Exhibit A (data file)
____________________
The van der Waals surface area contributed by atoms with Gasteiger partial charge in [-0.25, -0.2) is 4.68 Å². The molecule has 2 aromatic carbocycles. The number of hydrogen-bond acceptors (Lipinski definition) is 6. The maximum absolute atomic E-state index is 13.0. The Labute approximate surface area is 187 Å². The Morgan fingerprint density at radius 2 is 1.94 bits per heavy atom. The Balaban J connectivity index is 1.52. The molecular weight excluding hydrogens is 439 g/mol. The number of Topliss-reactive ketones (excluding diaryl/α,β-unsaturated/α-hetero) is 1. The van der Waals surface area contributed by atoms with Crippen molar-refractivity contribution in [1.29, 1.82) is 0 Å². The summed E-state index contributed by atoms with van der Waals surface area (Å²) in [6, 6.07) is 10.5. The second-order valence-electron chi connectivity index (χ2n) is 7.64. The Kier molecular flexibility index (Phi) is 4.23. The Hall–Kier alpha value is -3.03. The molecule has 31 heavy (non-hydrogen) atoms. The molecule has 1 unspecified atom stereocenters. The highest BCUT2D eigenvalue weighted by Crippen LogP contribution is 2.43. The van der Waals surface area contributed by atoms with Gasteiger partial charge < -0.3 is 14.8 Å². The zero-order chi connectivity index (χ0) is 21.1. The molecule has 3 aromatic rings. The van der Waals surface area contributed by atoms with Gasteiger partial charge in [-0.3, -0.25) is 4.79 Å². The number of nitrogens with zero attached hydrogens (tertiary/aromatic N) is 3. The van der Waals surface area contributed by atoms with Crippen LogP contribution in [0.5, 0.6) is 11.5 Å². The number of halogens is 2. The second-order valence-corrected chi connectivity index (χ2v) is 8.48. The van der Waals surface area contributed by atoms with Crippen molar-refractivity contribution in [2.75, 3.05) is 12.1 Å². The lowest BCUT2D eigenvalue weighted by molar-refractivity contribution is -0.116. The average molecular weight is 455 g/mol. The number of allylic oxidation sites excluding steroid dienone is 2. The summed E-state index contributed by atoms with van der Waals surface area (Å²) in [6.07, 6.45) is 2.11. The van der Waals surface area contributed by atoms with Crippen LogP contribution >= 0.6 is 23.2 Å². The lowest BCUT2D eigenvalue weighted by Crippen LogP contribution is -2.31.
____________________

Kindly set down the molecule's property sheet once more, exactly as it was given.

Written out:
The van der Waals surface area contributed by atoms with Gasteiger partial charge in [-0.25, -0.2) is 4.68 Å². The molecule has 2 aromatic carbocycles. The number of hydrogen-bond acceptors (Lipinski definition) is 6. The maximum absolute atomic E-state index is 13.0. The Labute approximate surface area is 187 Å². The Morgan fingerprint density at radius 2 is 1.94 bits per heavy atom. The Balaban J connectivity index is 1.52. The molecular weight excluding hydrogens is 439 g/mol. The number of Topliss-reactive ketones (excluding diaryl/α,β-unsaturated/α-hetero) is 1. The van der Waals surface area contributed by atoms with Crippen molar-refractivity contribution in [1.29, 1.82) is 0 Å². The summed E-state index contributed by atoms with van der Waals surface area (Å²) in [6, 6.07) is 10.5. The second-order valence-electron chi connectivity index (χ2n) is 7.64. The Kier molecular flexibility index (Phi) is 4.23. The Hall–Kier alpha value is -3.03. The molecule has 31 heavy (non-hydrogen) atoms. The molecule has 1 unspecified atom stereocenters. The highest BCUT2D eigenvalue weighted by Crippen LogP contribution is 2.43. The van der Waals surface area contributed by atoms with Gasteiger partial charge < -0.3 is 14.8 Å². The zero-order chi connectivity index (χ0) is 21.1. The molecule has 3 aromatic rings. The van der Waals surface area contributed by atoms with Gasteiger partial charge in [-0.3, -0.25) is 4.79 Å². The number of nitrogens with zero attached hydrogens (tertiary/aromatic N) is 3. The van der Waals surface area contributed by atoms with Crippen LogP contribution in [0.5, 0.6) is 11.5 Å². The number of halogens is 2. The second-order valence-corrected chi connectivity index (χ2v) is 8.48. The van der Waals surface area contributed by atoms with Crippen molar-refractivity contribution in [2.75, 3.05) is 12.1 Å². The lowest BCUT2D eigenvalue weighted by molar-refractivity contribution is -0.116. The average molecular weight is 455 g/mol. The number of allylic oxidation sites excluding steroid dienone is 2. The summed E-state index contributed by atoms with van der Waals surface area (Å²) in [6.07, 6.45) is 2.11. The van der Waals surface area contributed by atoms with Crippen LogP contribution >= 0.6 is 23.2 Å². The lowest BCUT2D eigenvalue weighted by Crippen LogP contribution is -2.31.